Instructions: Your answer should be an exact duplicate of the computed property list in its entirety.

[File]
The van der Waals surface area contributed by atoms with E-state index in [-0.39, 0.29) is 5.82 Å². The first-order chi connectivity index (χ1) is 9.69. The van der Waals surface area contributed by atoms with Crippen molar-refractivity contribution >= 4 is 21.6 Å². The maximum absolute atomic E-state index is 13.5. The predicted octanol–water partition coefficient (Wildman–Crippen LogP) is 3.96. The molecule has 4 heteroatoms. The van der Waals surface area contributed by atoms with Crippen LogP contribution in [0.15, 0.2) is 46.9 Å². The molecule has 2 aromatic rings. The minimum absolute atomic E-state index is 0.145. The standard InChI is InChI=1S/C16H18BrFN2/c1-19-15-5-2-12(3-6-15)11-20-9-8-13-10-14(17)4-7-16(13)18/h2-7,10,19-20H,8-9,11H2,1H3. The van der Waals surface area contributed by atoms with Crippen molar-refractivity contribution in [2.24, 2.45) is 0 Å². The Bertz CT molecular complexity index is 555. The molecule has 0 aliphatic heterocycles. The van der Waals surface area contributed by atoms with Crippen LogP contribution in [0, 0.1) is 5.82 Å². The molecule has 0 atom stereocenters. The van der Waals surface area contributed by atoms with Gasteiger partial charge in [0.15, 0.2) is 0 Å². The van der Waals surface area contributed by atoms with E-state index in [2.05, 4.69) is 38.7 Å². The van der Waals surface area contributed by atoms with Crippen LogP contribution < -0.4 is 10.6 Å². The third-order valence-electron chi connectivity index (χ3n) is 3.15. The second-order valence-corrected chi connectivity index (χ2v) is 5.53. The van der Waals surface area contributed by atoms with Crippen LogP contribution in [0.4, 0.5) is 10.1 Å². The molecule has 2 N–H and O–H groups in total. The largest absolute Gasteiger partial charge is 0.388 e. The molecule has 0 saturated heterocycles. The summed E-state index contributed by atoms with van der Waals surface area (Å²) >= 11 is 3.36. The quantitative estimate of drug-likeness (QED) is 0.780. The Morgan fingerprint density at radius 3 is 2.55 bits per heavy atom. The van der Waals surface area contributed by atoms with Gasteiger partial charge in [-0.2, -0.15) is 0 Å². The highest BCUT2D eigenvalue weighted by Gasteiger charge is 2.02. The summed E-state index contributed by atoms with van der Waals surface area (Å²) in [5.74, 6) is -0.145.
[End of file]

The van der Waals surface area contributed by atoms with E-state index in [-0.39, 0.29) is 5.82 Å². The first-order chi connectivity index (χ1) is 9.69. The van der Waals surface area contributed by atoms with Crippen molar-refractivity contribution >= 4 is 21.6 Å². The maximum absolute atomic E-state index is 13.5. The predicted octanol–water partition coefficient (Wildman–Crippen LogP) is 3.96. The molecule has 4 heteroatoms. The van der Waals surface area contributed by atoms with Crippen LogP contribution in [0.15, 0.2) is 46.9 Å². The molecule has 2 aromatic rings. The minimum absolute atomic E-state index is 0.145. The standard InChI is InChI=1S/C16H18BrFN2/c1-19-15-5-2-12(3-6-15)11-20-9-8-13-10-14(17)4-7-16(13)18/h2-7,10,19-20H,8-9,11H2,1H3. The van der Waals surface area contributed by atoms with Crippen molar-refractivity contribution in [2.24, 2.45) is 0 Å². The Bertz CT molecular complexity index is 555. The molecule has 0 aliphatic heterocycles. The van der Waals surface area contributed by atoms with Crippen LogP contribution in [0, 0.1) is 5.82 Å². The molecule has 0 atom stereocenters. The van der Waals surface area contributed by atoms with Gasteiger partial charge in [0.15, 0.2) is 0 Å². The van der Waals surface area contributed by atoms with E-state index in [2.05, 4.69) is 38.7 Å². The van der Waals surface area contributed by atoms with Crippen LogP contribution < -0.4 is 10.6 Å². The third-order valence-electron chi connectivity index (χ3n) is 3.15. The second-order valence-corrected chi connectivity index (χ2v) is 5.53. The van der Waals surface area contributed by atoms with Crippen LogP contribution in [0.4, 0.5) is 10.1 Å². The molecule has 2 N–H and O–H groups in total. The largest absolute Gasteiger partial charge is 0.388 e. The molecule has 0 saturated heterocycles. The summed E-state index contributed by atoms with van der Waals surface area (Å²) >= 11 is 3.36. The quantitative estimate of drug-likeness (QED) is 0.780. The Morgan fingerprint density at radius 3 is 2.55 bits per heavy atom. The van der Waals surface area contributed by atoms with Gasteiger partial charge in [-0.2, -0.15) is 0 Å². The highest BCUT2D eigenvalue weighted by Gasteiger charge is 2.02. The summed E-state index contributed by atoms with van der Waals surface area (Å²) in [5.74, 6) is -0.145.